The Assembly will meet again at 10 a.m. on Thursday, 13 October, when the New Partnership for Africa's Development (NEPAD) will be the subject of debate.
The General Assembly met this afternoon to take up the reports of the International Criminal Tribunals for the Former Yugoslavia and Rwanda.
Before the Assembly is a note by the Secretary-General transmitting the tenth annual report of the International Criminal Tribunal for Rwanda (A/60/229-S/2005/534), which covers the Tribunal's activities from 1 July 2004 to 30 June 2005. The Trial Chambers delivered three judgments in that time, in cases involving three accused. That brought the total to 19 judgments involving 25 people since the start of the trials in January 1997, with the result of 22 convictions and three acquittals.
Combined with another 25 persons currently on trial and 16 detainees still waiting to be tried, the report continues, the composition of those brought to justice so far is one Prime Minister, 11 Government ministers, four Prefects, seven bourgmestres and other high-ranking personalities. The Appeals Chamber, during the reporting period, delivered four judgments in respect of five persons, with 10 appeals, 28 interlocutory appeals and one application for review of judgment currently under consideration. Also, five trials involving seven accused were completed in that time.
According to the report, a revised completion strategy confirms the Tribunal is on course to complete trials involving 65 to 70 persons by 2008, depending on progress in trials, in securing the assistance and cooperation of States in apprehending indictees and suspects, and in accepting transfer of cases for further actions. The strategy is premised on prosecution being focused on leaders and the most serious offenders, while the cases of lower-level participants are transferred to national jurisdictions. As of 30 June, the files of 15 suspects had been transferred to Rwanda for that purpose.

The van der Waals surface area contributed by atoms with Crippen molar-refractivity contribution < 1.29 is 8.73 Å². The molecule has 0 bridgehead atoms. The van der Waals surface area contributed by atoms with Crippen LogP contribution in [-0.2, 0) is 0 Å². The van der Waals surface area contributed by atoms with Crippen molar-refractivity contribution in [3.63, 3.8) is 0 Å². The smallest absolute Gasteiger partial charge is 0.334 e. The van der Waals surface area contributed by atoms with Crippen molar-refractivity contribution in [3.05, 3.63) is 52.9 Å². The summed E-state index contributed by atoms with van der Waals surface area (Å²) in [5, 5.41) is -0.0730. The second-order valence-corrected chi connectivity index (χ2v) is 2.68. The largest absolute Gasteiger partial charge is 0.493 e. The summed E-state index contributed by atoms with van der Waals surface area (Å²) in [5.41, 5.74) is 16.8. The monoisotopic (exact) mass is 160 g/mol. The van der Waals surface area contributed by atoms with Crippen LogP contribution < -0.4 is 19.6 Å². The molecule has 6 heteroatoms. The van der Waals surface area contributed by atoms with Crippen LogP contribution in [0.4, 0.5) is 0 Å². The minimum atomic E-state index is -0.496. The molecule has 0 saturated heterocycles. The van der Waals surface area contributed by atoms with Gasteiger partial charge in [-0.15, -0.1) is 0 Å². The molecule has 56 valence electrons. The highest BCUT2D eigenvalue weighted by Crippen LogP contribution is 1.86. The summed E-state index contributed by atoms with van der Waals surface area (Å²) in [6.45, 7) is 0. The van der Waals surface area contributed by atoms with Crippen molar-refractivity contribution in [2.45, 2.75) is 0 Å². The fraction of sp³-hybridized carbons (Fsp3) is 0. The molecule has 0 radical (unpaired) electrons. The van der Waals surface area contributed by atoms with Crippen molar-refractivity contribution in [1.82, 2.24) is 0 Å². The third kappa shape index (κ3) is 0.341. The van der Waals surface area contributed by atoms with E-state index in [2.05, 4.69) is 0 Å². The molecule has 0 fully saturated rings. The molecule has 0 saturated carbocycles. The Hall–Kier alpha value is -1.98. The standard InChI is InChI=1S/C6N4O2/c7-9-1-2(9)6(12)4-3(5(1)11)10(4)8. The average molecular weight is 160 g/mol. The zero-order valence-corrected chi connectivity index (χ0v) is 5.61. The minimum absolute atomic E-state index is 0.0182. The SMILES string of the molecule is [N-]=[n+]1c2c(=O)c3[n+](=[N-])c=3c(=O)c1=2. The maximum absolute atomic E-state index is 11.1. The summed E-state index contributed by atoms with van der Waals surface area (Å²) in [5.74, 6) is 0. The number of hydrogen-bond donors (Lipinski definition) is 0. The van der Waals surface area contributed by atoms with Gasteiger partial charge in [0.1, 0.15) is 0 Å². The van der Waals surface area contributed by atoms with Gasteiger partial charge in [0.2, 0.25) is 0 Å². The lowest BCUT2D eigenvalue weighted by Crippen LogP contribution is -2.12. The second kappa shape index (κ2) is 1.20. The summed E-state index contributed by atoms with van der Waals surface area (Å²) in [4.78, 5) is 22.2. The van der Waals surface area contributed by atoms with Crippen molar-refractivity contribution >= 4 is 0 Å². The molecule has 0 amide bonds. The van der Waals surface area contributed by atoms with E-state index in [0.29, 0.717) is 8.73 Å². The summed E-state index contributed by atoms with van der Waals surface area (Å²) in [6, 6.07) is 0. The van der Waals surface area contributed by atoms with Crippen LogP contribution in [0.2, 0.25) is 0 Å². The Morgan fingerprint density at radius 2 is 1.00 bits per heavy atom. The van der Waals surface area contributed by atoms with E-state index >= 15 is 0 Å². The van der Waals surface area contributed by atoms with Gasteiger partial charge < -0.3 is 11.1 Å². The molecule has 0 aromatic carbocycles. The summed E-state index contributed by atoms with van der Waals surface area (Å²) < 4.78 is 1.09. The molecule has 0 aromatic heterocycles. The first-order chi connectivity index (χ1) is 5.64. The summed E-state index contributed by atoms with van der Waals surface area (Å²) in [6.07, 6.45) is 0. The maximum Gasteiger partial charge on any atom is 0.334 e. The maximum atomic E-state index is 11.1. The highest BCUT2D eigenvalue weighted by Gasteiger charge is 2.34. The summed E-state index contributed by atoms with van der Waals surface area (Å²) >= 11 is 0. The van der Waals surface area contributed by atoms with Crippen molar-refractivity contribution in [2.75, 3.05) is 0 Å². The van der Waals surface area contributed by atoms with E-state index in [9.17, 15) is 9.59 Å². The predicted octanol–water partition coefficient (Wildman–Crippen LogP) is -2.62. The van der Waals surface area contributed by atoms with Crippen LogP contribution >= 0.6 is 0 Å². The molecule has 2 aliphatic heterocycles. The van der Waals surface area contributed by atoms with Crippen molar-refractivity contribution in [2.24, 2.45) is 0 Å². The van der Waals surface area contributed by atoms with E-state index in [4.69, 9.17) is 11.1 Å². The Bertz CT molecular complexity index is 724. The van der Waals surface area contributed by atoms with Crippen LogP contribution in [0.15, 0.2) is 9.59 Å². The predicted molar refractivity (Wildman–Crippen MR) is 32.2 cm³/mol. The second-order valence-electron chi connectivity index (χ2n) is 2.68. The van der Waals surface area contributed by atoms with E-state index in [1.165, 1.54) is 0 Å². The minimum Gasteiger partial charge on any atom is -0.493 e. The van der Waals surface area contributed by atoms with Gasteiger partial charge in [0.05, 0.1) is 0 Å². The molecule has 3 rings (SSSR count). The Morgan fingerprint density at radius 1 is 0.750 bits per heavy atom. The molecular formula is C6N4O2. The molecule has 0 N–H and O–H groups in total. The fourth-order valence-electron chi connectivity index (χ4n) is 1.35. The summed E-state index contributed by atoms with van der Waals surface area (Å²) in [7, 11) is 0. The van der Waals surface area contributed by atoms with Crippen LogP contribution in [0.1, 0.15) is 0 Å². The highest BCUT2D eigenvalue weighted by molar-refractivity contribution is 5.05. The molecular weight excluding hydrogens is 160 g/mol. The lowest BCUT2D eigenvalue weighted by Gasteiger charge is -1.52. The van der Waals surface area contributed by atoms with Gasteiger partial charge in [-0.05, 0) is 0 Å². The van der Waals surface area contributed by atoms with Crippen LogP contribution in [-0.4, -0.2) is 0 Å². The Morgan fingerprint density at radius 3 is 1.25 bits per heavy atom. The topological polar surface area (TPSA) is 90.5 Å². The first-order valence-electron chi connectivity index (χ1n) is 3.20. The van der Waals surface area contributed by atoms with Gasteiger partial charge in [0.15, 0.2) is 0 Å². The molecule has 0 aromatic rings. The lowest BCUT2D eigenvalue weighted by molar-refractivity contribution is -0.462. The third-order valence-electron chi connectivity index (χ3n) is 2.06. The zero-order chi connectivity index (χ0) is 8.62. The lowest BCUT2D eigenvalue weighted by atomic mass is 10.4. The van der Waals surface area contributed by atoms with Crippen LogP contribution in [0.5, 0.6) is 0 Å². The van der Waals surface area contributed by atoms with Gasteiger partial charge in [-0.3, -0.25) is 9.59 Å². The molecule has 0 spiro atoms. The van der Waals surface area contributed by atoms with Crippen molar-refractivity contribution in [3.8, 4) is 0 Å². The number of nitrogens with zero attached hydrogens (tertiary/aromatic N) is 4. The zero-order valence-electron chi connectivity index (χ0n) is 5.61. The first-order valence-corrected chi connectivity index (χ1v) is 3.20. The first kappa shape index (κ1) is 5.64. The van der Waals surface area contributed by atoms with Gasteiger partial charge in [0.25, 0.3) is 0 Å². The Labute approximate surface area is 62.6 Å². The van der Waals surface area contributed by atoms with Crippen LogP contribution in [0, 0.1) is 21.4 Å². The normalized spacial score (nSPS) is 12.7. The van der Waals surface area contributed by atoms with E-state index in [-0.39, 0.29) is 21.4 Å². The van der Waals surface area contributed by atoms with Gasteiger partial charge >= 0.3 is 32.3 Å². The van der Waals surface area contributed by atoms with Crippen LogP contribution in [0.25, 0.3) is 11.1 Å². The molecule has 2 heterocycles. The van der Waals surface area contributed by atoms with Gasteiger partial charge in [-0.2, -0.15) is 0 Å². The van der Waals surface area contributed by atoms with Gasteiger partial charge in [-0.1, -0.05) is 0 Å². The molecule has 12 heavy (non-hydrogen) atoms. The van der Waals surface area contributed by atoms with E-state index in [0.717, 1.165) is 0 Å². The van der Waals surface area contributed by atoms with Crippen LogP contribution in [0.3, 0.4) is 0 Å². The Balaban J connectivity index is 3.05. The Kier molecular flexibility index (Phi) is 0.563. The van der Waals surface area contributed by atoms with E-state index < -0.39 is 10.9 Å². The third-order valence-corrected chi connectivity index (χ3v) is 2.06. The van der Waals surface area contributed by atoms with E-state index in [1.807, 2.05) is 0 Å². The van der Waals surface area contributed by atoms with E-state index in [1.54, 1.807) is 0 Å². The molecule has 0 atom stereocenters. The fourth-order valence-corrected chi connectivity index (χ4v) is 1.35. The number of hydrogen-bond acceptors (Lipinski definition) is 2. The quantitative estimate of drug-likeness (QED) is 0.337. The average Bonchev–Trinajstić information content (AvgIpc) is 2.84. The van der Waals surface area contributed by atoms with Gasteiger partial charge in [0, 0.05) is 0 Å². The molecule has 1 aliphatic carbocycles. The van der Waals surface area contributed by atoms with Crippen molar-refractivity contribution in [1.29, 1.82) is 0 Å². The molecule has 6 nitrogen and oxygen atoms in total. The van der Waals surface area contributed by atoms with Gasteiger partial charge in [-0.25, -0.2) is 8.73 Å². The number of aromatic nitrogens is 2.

A hiring freeze that had been imposed due to lack of contributions to the Tribunals was lifted in January and allowed the recruitment of key personnel. Also, a fourth courtroom was inaugurated in March, financed by voluntary contributions from Norway and the United Kingdom. Four ad litem judges were appointed in September 2004, bringing the total of those judges to nine. High-level contacts between the Tribunal and Rwanda have been maintained.
The Assembly also has before it the twelfth annual report of the International Criminal Tribunal for the Former Yugoslavia, transmitted by the Secretary-General in another note (A/60/267-S/2005/532). The report, covering activities from 1 August 2004 to 31 July 2005, outlines several initiatives that have been implemented to increase the efficiency and pace of the Tribunal's proceedings. The three Trial Chambers ran six trials simultaneously throughout the year, and the Tribunal continues to focus on the most senior-level people who are accused of the most serious crimes. Procedural rules have also been amended. For example, oral arguments are now required instead of written briefs, and a pilot e-court system, with the potential for huge time savings, was implemented in February.
The Prosecutor submitted her final indictments in December 2004, according to the report. During the reporting period, 24 people were accused, surrendered or arrested and transferred to The Hague. Only 10 fugitives remain outstanding, but several of them are high-level ones. Despite some improvement in cooperation with countries of the former Yugoslavia, the continued failure to arrest these fugitives creates a significant barrier to the completion of the Tribunal's mandate. An enforcement agreement has been concluded with the United Kingdom, and negotiations with several other countries have reached an advanced stage.